- Financial advisory firm Duff and Phelps released its second installment of the future earnings study for 60 golfers under the age of 50.
- The study estimates that McIlroy, 32, will make $401 million in his career by the time he reaches age 50.
- The top 10 golfers on the list are estimated to make a combined $2.15 billion when the players reach the age threshold.
Rory McIlroy remains the projected money king of golf, and Bryson DeChambeau is on the rise, according to a new study on future earnings for PGA Tour players under the age of 50.
Top New York-based financial advisory firm Duff and Phelps estimates McIlroy, 32, will make $401 million in his career by the time he reaches age 50. McIlroy leads a talented list of golfers on the 2021 Future Career Value (FCV) list. Duff and Phelps estimate the top 10 golfers, including DeChambeau, will make a combined $2.15 billion by the time the players are 50 years old. That's up from $1.89 billion from the list's inaugural year during the pandemic.
In an interview with CNBC on Thursday, Mark Mondello, the firm's valuation services managing director, said players' performance on the golf course and estimated endorsement values are critical metrics to determining the list.
"It's future-looking," Mondello said. "It's based on a detailed statistical analysis and mathematical modeling to get to these results," which also factored in popularity around the player's brand away from the course.
U.S. golfer Justin Thomas, the 2021 PGA Players Championship winner, is second on the list with an estimated $299 million in career earnings. And DeChambeau, perhaps the most intriguing player on the list, due to his increasing popularity, moved five spots up to third, with a projection of $225 million career earnings.
Mondello, who leads Duff and Phelps' global sports and entertainment division, said the company employs many golf fans. They used their valuation resources to create the rankings, which could help companies identify future golfers to sponsor. Mondello added the firm used "basic time value of money and risk adjustment factors" to project the earnings of 60 male golfers under age 50.
"We settled on a 10% rate, but there are many factors you have to think about because of the risks of someone being able to achieve these projected earnings over time," Mondello said. "That's what we do to valuing any business or assets – we project future cash flows and then discount them back to their present value."
Xander Schauffele and Dustin Johnson are the other two golfers projected to finish above $200 million. They're ranked fourth and fifth on the 2021 list. Collin Morikawa ($197 million), Jon Rahm ($169 million), Viktor Hovland ($163 million) round out the six through eight spots.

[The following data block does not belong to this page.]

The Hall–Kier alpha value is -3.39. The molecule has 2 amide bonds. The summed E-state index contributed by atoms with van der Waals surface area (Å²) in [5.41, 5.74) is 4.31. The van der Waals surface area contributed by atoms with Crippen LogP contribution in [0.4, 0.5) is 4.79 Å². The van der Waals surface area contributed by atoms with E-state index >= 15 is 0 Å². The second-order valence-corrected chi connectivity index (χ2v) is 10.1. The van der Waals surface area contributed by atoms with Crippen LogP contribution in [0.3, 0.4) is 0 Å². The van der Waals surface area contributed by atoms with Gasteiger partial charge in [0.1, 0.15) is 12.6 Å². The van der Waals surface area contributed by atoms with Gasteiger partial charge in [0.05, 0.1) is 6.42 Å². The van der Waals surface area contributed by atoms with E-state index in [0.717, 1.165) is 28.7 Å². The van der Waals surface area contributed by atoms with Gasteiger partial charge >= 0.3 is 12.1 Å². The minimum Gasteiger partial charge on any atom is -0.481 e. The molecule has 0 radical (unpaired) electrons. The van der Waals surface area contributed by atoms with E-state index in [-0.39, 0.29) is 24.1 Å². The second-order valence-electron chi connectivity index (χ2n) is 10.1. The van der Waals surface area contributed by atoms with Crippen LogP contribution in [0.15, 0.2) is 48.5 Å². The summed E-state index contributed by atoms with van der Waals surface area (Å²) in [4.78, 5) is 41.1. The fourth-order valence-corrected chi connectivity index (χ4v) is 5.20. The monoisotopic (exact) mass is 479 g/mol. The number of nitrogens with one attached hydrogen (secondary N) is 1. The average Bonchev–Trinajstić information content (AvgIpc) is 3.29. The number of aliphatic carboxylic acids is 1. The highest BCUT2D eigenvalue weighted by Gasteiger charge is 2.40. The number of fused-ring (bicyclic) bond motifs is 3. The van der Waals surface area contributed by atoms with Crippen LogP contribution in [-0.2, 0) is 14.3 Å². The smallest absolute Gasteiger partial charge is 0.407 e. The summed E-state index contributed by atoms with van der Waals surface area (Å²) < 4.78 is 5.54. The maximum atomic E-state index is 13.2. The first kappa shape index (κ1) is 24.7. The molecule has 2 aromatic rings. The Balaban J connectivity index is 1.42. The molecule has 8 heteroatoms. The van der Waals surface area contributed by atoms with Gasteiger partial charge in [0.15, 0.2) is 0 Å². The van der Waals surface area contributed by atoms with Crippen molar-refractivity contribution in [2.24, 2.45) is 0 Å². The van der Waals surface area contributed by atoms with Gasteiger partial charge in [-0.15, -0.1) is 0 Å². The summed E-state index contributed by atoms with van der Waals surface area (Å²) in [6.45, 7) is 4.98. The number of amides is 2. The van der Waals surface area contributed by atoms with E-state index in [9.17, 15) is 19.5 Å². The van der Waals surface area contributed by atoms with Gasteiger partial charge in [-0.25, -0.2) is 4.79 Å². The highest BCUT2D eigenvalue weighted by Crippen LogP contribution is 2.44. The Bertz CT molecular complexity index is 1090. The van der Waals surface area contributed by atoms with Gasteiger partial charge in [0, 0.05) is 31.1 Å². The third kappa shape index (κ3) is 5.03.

DeChambeau, though, is currently one of the most talked-about players on the PGA Tour. DeChambeau, 27, is 6-foot-1, 235 pounds, according to his PGA Tour profile, resembling a pro football player or wrestling figure more than a golfer.
DeChambeau has a unique endorsement with a top sports betting company DraftKings. And his exposure will only grow when he joins Turner Sports' upcoming The Match golf event featuring National Football League star quarterbacks Tom Brady, Aaron Rodgers and PGA Tour icon Phil Mickelson.
DeChambeau turned pro in 2016 and has eight career PGA Tour victories, including the U.S. Open last September. He's made $24 million in his career and will attempt a U.S. Open repeat this month at Torrey Pines in San Diego, California. Through 49 events played in 2021, DeChambeau is currently ranked fifth in the world, according to the Official World Golf Ranking.
And DeChambeau is also engaged in a golfer's feud with fellow PGA Tour player Brooks Koepka, who ranked 10th on the list at $144 million. The tension appeared to intensify at last month's PGA Championship during a media interview.
Koepka downplayed any issues with DeChambeau, though, but said it's "good for the game." Still, the feud helps DeChambeau with another metric – PGA Tour's newly installed Player Impact Program. It's an incentive plan that divides $40 million among high-profile golfers whose popularity helps grow the PGA Tour's brand and drive viewership to events.
"He's got a tremendous future," said Mondello said of DeChambeau.
Again, the list only considers golfers under age 50, so Mickelson isn't counted. The study starts by acknowledging Mickelson, who in May won the 2021 PGA Championship, becoming the oldest player to win a major PGA Tour major.
Asked if Mickelson was younger – like 49 – what his rank might be, Mondello projected he'd be among the top, adding, "he's (Mickelson) still a relevant golfer on the course, and he's just huge in endorsements."
The other relevant golfer – Tiger Woods – ranked ninth on this year's FCV rankings. Woods, 45, is projected to earn $150 million over the next five years until he joins Mickelson and is no longer included. Until then, Mondello said Woods' revenue from endorsements should help sustain his ranking.
Woods is currently rehabbing from a severe car accident in February but returned to the video game sponsorship space. He agreed to a licensing deal with Take-Two Interactive to use his name, image and likeness and be featured on the company's new golf game, PGA Tour 2K. It's the first time Woods will appear on a video game since 2013.
"He generates so much value," Mondello said of Woods. "Even though in our study he's only going to be picking that ($150 million) up over the next five years, he's still in our top 10."